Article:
A sense of Plénitude

Wine Philosophy

Bottles of fine wine can age gracefully and improve with time, developing what the experts call tertiary aromas, usually at the expense of fruit. Assuming proper storage conditions, it matters little whether the cellars where this happens are located in Paris, New York or Tokyo: the outcome will be the same. Not (always) so much with Champagne, however.

Indeed the specificity of Champagne, since its origins, is that it undergoes a secondary fermentation inside the bottle. This is what creates the fizz that once had Dom Pierre Pérignon enthusiastically exclaim “Come, I am drinking stars!” when he first tasted the sparkling wine that is now celebrated all over the world. The yeast performing this secondary fermentation turns into lees that remain in the bottle until it is disgorged. Then and only then is it fit to be tasted by Champagne lovers, and to be stored like any other bottle of fine wine for future enjoyment. However what happens when a bottle is not disgorged? The lees participate in a mysterious evolution of the wine in the bottle, singular to each cuvée and carefully monitored by the Chef de Cave.

In the case of Dom Pérignon, it is a slow yet active maturation, keeping each vintage alive and bafflingly— insolently—youthful. The wine continues to evolve and be magnified. A confounding process: wouldn’t we all like to mature yet remain young? This is the paradox of Dom Pérignon and it makes all the difference in the world.

Each vintage of Dom Pérignon is disgorged and (re)released only when I consider it has reached a new Plénitude, a privileged period of time when Dom Pérignon attains its radiance. Its development comes in successive plateaux which define as many windows of expression I decided to call Plénitudes: the wine then tells us a story that is new and exciting enough to be worth sharing.

After around nine years, Dom Pérignon reaches its first Plénitude and is called Dom Pérignon Vintage. The first Plénitude shows promise, completeness and harmony. Everything is in place. Our new release is Dom Pérignon Vintage 2006.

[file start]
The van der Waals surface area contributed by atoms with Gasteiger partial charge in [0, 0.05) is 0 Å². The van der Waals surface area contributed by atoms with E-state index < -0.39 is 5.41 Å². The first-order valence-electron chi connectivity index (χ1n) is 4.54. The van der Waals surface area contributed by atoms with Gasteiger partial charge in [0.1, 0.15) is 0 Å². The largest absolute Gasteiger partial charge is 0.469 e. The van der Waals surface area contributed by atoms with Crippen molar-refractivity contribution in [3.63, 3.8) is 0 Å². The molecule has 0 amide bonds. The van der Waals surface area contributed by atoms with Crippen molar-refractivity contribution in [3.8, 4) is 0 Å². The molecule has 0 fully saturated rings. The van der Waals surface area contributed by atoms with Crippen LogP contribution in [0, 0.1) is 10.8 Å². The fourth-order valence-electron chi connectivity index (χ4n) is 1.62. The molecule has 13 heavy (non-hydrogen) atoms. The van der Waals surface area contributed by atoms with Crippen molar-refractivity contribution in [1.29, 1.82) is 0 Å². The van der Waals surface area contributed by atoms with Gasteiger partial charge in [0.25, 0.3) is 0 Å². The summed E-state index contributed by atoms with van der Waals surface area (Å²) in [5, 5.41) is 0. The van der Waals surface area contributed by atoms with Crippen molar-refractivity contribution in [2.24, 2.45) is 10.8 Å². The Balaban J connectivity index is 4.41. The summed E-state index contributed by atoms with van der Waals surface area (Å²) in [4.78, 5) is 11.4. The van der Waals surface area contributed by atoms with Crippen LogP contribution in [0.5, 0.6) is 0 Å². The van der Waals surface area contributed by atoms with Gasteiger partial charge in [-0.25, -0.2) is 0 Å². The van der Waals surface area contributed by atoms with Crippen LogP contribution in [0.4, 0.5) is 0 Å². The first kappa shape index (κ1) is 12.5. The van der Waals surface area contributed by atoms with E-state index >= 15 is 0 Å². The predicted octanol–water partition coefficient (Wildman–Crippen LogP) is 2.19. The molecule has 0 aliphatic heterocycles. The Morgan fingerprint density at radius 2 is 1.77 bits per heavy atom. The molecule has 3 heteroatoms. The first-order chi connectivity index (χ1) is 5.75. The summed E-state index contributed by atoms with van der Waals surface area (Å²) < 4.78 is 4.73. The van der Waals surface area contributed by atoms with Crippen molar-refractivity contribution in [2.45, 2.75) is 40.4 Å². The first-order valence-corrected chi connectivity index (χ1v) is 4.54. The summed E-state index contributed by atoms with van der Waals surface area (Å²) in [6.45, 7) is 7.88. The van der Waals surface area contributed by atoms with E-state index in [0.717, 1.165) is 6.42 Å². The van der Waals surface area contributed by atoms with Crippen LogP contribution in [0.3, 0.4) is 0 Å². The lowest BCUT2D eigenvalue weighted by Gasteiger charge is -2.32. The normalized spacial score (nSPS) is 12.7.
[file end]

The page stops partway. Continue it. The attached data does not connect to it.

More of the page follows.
Some years later, the wine reaches its second Plénitude: this is Dom Pérignon P2. Stored deep into our cellar, the slow yeast maturation taking place in the bottle is inimitable and irreproducible. Dom Pérignon in its second Plénitude is more intense, precise and vibrant, energized by the transformation. A true metamorphosis: its universe has expanded. Dom Pérignon P2 1998 is being currently released.

Finally, the third Plénitude, Dom Pérignon P3, is reached after a longer period of over twenty five years. At this venerable age, all the components are completely integrated and the wine has become more streamlined and complex than ever. The third Plénitude reveals the heritage of Dom Pérignon, a living memory passed down through the generations of Chefs de Cave.

Many Dom Pérignon lovers like to compare the trajectories of a bottle of Dom Pérignon Vintage, stored at their place, side by side with a bottle of Dom Pérignon P2 or P3 longer stored on its lees in our cellars in Epernay. The three Plénitudes side by side is the ultimate horizontal tasting of one and only vintage. Each wine—each Plénitude—will reveal a different facet of Dom Pérignon: P2 and P3, thanks to the extra time spent maturating on their lees under our careful attention, will grant you an experience ever closer to the Spirit of Dom Pérignon.

Richard Geoffroy

Richard Geoffroy, Creator and Chef de Cave of Dom Pérignon since 1990.

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